On tonight’s evening news, King 5 TV, our local CBS affiliated carried a story about a Microsoft worker who lost his job after being diagnosed with leukemia. Duncan Sutherland came forward after after seeing another report the night before about Ken Knightley, a Microsoft worker who is now being denied paid leave to undergo treatment for a brain tumor. Knightley told reporters that he was informed that his request for paid leave under the company’s short-term disability plan, was denied because at Microsoft links disability pay to performance reviews. When Knightley’s severe symptoms had caused him to miss work for medical care, he had been unable to fulfill some project deadlines. He then received a negative performance review, despite his excellent track record and promotions during his 11-year tenure with the company. His future uncertain, he now also may lose his home if he needs to go out on long-term disability, for which there is a 6-month waiting period. Sutherland shared that his own experience was similar, and King 5 reports that they have been contacted by other former Microsoft employees who shared similar experiences. Microsoft has declined to speak to the media, stating it cannot discuss personnel matters.
Listening to these stories was a déjà vu experience for me on an issue that still doesn’t seem to be going away. Fifteen years ago this month I was laid off from my job at a large private child & family service agency after being diagnosed with lymphoma. During several weeks of diagnostic tests, I’d re-arranged my work schedule in collaboration with my co-workers and supervisor. One of the administrators had asked me what kind of accommodations I needed, and I indicated my need for a flexible schedule. I took off 5 days for the first cycle of chemotherapy in order to rest up for returning to work. When I came back the following Monday, I was called into a meeting where I was told that my job had been eliminated , effective that week. I was not offered an exit interview, not given information on how to sign up for COBRA, nor advised that I was eligible to receive benefits from the disability plan I’d been paying into over the years. I was not allowed to either use or cash out my several months-worth of accrued sick and vacation leave, and I later learned that an request by my co-workers to donate sick leave to me had been denied by the agency.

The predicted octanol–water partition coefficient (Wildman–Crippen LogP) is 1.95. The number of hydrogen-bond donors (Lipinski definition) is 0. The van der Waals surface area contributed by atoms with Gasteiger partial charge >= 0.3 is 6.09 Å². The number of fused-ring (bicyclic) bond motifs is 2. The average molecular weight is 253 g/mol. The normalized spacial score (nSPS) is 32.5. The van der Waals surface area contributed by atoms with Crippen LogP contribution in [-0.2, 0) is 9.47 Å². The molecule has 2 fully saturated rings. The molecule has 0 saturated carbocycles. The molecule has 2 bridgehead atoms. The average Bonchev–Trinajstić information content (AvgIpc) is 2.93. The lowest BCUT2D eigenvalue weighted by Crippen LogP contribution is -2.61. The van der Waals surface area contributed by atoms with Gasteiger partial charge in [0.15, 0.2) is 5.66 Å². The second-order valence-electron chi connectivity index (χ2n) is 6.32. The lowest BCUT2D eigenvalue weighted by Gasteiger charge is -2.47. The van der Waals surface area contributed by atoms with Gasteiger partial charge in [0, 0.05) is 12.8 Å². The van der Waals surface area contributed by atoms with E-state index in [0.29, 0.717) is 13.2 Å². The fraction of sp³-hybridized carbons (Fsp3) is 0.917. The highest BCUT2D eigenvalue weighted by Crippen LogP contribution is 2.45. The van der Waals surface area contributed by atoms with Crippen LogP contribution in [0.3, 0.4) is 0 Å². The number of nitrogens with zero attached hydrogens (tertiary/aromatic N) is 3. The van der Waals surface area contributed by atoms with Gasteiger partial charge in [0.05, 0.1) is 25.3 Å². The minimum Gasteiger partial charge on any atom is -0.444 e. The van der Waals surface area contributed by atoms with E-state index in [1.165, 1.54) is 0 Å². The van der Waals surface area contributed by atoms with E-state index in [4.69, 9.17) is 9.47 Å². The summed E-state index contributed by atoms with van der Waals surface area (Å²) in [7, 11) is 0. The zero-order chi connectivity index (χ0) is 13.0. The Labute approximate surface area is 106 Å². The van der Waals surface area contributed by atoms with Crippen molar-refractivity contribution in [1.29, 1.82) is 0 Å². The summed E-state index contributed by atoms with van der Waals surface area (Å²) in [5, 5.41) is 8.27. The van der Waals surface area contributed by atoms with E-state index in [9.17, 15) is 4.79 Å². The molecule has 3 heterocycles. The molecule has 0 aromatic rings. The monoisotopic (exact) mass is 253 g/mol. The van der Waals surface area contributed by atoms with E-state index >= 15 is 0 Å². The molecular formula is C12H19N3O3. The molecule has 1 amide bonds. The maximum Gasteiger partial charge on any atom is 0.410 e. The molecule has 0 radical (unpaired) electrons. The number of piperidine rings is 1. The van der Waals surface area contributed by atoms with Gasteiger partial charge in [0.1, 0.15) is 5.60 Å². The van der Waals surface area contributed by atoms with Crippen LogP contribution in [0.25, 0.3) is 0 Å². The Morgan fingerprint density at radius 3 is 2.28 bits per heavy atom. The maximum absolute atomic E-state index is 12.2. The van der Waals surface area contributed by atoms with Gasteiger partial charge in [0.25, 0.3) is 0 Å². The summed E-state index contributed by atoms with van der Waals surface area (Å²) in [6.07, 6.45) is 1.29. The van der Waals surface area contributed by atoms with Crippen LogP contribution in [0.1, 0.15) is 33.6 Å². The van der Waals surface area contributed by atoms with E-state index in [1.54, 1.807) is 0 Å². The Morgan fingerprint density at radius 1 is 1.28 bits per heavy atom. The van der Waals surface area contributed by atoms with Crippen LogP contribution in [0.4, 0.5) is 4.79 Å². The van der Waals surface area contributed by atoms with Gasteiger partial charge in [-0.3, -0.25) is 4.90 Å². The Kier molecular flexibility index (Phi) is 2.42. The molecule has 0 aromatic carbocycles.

I pursued legal action and had to endure a mediation session where the employer lied , claiming that they had no idea that I was sick and that the department that I worked in was being shut down and my job was simply the first one to be eliminated. The employer further claimed that this was part of a secret business plan that employees had not been told about, as we had been given a written document describing the expansion of the department. Although my attorney felt my case was strong, the Bush-era EEOC issued a negative ruling, saying that they could not second guess a business plan. At this point, my condition was worsening and the attorney urged me to settle , to avoid a protracted and expensive case. Later I learned that there had been agency employees at other sites who also had been laid off when they got sick. A memo was evidently later circulated expressing regrets that some situations may not have been been handled appropriately, and instructing supervisors on how to avoid future untoward situations.
Over the years I have met and heard of others here in western Washington who suffered similar treatment, including Seattle journalist Jeanne Sather who was fired in 2000 by OnHealth who had hired her specifically to write a column about her experiences of living with breast cancer. When a recurrence forced Jeanne to alter her work schedule, OnHealth let her go.
And even for those whose jobs are in workplaces required to comply with the Americans with Disabilities Act, the law is not much protection when employers use every artifice to get around the requirements, especially in at-will employment states like ours. Workers who even have sick leave that may become a source of contention are in a better position than most, as some 38% of US workers have no sick leave at all, according to data compiled from federal government sources by the Economic Policy Institute. The study found the ranks of haves and have-nots correlate along economic lines with only 19% of low-wage workers (mostly service workers) having paid sick days, compared with 86% of high-wage workers. While there is no federal or state mandate for paid sick leave, there is no excuse for the behavior of thriving mega-corporations like Microsoft who have chosen to offer employees benefits and then manipulate them in ways that harm their workers. These cases illustrate once again too what’s wrong with a system that links health insurance with employment.
For locals interested in this issue , the Seattle Coalition for a Healthy Workforce will be holding a town hall meeting on the evening of May 11 to discuss the needs of some 190,000 Seattle workers who have no paid sick days.